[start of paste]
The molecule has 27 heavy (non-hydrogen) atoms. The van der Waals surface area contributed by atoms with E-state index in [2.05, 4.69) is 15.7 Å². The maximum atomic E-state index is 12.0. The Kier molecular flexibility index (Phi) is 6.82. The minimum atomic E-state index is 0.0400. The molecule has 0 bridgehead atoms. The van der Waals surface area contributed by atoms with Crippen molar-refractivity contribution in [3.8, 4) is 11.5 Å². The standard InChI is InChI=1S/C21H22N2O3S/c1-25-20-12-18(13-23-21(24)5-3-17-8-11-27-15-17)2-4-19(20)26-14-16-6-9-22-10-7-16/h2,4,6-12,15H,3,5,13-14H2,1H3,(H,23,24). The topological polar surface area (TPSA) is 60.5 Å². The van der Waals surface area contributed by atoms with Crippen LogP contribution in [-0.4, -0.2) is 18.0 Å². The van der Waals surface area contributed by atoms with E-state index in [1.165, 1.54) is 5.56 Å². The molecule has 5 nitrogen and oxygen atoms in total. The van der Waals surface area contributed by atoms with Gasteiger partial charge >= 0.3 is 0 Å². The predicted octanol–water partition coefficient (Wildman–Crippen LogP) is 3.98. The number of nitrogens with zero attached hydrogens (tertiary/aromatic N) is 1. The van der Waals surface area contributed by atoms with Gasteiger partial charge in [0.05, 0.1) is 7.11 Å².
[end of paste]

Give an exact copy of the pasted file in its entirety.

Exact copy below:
The molecule has 27 heavy (non-hydrogen) atoms. The van der Waals surface area contributed by atoms with E-state index in [2.05, 4.69) is 15.7 Å². The maximum atomic E-state index is 12.0. The Kier molecular flexibility index (Phi) is 6.82. The minimum atomic E-state index is 0.0400. The molecule has 0 bridgehead atoms. The van der Waals surface area contributed by atoms with Crippen molar-refractivity contribution in [3.8, 4) is 11.5 Å². The standard InChI is InChI=1S/C21H22N2O3S/c1-25-20-12-18(13-23-21(24)5-3-17-8-11-27-15-17)2-4-19(20)26-14-16-6-9-22-10-7-16/h2,4,6-12,15H,3,5,13-14H2,1H3,(H,23,24). The topological polar surface area (TPSA) is 60.5 Å². The van der Waals surface area contributed by atoms with Crippen LogP contribution in [-0.4, -0.2) is 18.0 Å². The van der Waals surface area contributed by atoms with E-state index in [1.165, 1.54) is 5.56 Å². The molecule has 5 nitrogen and oxygen atoms in total. The van der Waals surface area contributed by atoms with Gasteiger partial charge >= 0.3 is 0 Å². The predicted octanol–water partition coefficient (Wildman–Crippen LogP) is 3.98. The number of nitrogens with zero attached hydrogens (tertiary/aromatic N) is 1. The van der Waals surface area contributed by atoms with Gasteiger partial charge in [0.05, 0.1) is 7.11 Å².